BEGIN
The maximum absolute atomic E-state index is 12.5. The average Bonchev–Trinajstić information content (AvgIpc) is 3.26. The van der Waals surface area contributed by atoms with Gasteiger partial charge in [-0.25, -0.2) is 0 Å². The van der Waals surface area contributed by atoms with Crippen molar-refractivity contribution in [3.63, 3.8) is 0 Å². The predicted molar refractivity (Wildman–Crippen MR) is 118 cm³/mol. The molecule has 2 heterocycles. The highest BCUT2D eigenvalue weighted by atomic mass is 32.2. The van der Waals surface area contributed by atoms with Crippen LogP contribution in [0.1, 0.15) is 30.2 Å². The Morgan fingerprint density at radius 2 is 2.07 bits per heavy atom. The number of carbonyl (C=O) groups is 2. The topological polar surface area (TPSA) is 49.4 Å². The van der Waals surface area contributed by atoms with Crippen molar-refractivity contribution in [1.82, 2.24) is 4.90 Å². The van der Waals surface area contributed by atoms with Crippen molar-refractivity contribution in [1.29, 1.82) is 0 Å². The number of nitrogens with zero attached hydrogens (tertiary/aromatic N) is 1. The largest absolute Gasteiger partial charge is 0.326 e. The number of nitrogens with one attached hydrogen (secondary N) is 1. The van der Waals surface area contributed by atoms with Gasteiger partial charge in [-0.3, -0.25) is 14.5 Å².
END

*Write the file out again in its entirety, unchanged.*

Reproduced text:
The maximum absolute atomic E-state index is 12.5. The average Bonchev–Trinajstić information content (AvgIpc) is 3.26. The van der Waals surface area contributed by atoms with Gasteiger partial charge in [-0.25, -0.2) is 0 Å². The van der Waals surface area contributed by atoms with Crippen molar-refractivity contribution in [3.63, 3.8) is 0 Å². The predicted molar refractivity (Wildman–Crippen MR) is 118 cm³/mol. The molecule has 2 heterocycles. The highest BCUT2D eigenvalue weighted by atomic mass is 32.2. The van der Waals surface area contributed by atoms with Crippen LogP contribution in [0.1, 0.15) is 30.2 Å². The Morgan fingerprint density at radius 2 is 2.07 bits per heavy atom. The number of carbonyl (C=O) groups is 2. The topological polar surface area (TPSA) is 49.4 Å². The van der Waals surface area contributed by atoms with Crippen molar-refractivity contribution in [1.82, 2.24) is 4.90 Å². The van der Waals surface area contributed by atoms with Crippen molar-refractivity contribution in [1.29, 1.82) is 0 Å². The number of nitrogens with zero attached hydrogens (tertiary/aromatic N) is 1. The largest absolute Gasteiger partial charge is 0.326 e. The number of nitrogens with one attached hydrogen (secondary N) is 1. The van der Waals surface area contributed by atoms with Gasteiger partial charge in [-0.3, -0.25) is 14.5 Å².